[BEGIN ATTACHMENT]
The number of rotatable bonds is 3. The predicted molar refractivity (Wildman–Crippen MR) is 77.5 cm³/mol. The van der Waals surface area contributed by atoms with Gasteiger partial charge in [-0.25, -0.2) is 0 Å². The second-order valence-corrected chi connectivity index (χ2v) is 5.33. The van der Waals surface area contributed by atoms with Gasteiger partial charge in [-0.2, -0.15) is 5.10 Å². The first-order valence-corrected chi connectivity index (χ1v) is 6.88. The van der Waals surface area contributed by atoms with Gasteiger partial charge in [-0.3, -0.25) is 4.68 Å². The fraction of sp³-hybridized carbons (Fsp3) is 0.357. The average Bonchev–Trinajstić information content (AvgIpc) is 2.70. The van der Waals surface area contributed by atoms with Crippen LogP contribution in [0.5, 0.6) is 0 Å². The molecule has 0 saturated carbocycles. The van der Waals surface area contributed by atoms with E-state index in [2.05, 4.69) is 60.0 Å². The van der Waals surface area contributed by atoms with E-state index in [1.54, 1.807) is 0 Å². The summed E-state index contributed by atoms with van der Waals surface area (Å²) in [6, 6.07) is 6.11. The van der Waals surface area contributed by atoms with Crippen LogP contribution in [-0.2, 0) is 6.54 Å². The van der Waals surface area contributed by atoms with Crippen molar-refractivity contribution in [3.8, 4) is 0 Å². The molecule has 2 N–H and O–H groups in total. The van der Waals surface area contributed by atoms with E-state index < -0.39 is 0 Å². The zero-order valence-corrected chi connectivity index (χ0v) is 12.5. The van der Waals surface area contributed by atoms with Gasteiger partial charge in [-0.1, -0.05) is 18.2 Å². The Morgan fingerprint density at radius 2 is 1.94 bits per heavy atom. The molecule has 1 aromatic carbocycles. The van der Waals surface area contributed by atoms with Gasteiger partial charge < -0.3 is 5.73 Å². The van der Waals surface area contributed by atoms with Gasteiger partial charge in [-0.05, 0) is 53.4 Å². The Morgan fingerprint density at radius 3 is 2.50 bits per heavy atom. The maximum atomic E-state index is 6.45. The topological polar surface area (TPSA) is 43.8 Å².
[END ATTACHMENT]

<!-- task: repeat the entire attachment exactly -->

The number of rotatable bonds is 3. The predicted molar refractivity (Wildman–Crippen MR) is 77.5 cm³/mol. The van der Waals surface area contributed by atoms with Gasteiger partial charge in [-0.25, -0.2) is 0 Å². The second-order valence-corrected chi connectivity index (χ2v) is 5.33. The van der Waals surface area contributed by atoms with Gasteiger partial charge in [-0.2, -0.15) is 5.10 Å². The first-order valence-corrected chi connectivity index (χ1v) is 6.88. The van der Waals surface area contributed by atoms with Gasteiger partial charge in [-0.3, -0.25) is 4.68 Å². The fraction of sp³-hybridized carbons (Fsp3) is 0.357. The average Bonchev–Trinajstić information content (AvgIpc) is 2.70. The van der Waals surface area contributed by atoms with Crippen LogP contribution in [0.5, 0.6) is 0 Å². The molecule has 0 saturated carbocycles. The van der Waals surface area contributed by atoms with E-state index in [2.05, 4.69) is 60.0 Å². The van der Waals surface area contributed by atoms with E-state index in [1.54, 1.807) is 0 Å². The summed E-state index contributed by atoms with van der Waals surface area (Å²) in [6, 6.07) is 6.11. The van der Waals surface area contributed by atoms with Crippen LogP contribution in [-0.2, 0) is 6.54 Å². The van der Waals surface area contributed by atoms with Crippen molar-refractivity contribution in [3.8, 4) is 0 Å². The molecule has 2 N–H and O–H groups in total. The van der Waals surface area contributed by atoms with E-state index < -0.39 is 0 Å². The zero-order valence-corrected chi connectivity index (χ0v) is 12.5. The van der Waals surface area contributed by atoms with Gasteiger partial charge in [-0.1, -0.05) is 18.2 Å². The Morgan fingerprint density at radius 2 is 1.94 bits per heavy atom. The molecule has 1 aromatic carbocycles. The van der Waals surface area contributed by atoms with Gasteiger partial charge < -0.3 is 5.73 Å². The van der Waals surface area contributed by atoms with Gasteiger partial charge in [-0.05, 0) is 53.4 Å². The Morgan fingerprint density at radius 3 is 2.50 bits per heavy atom. The maximum atomic E-state index is 6.45. The topological polar surface area (TPSA) is 43.8 Å².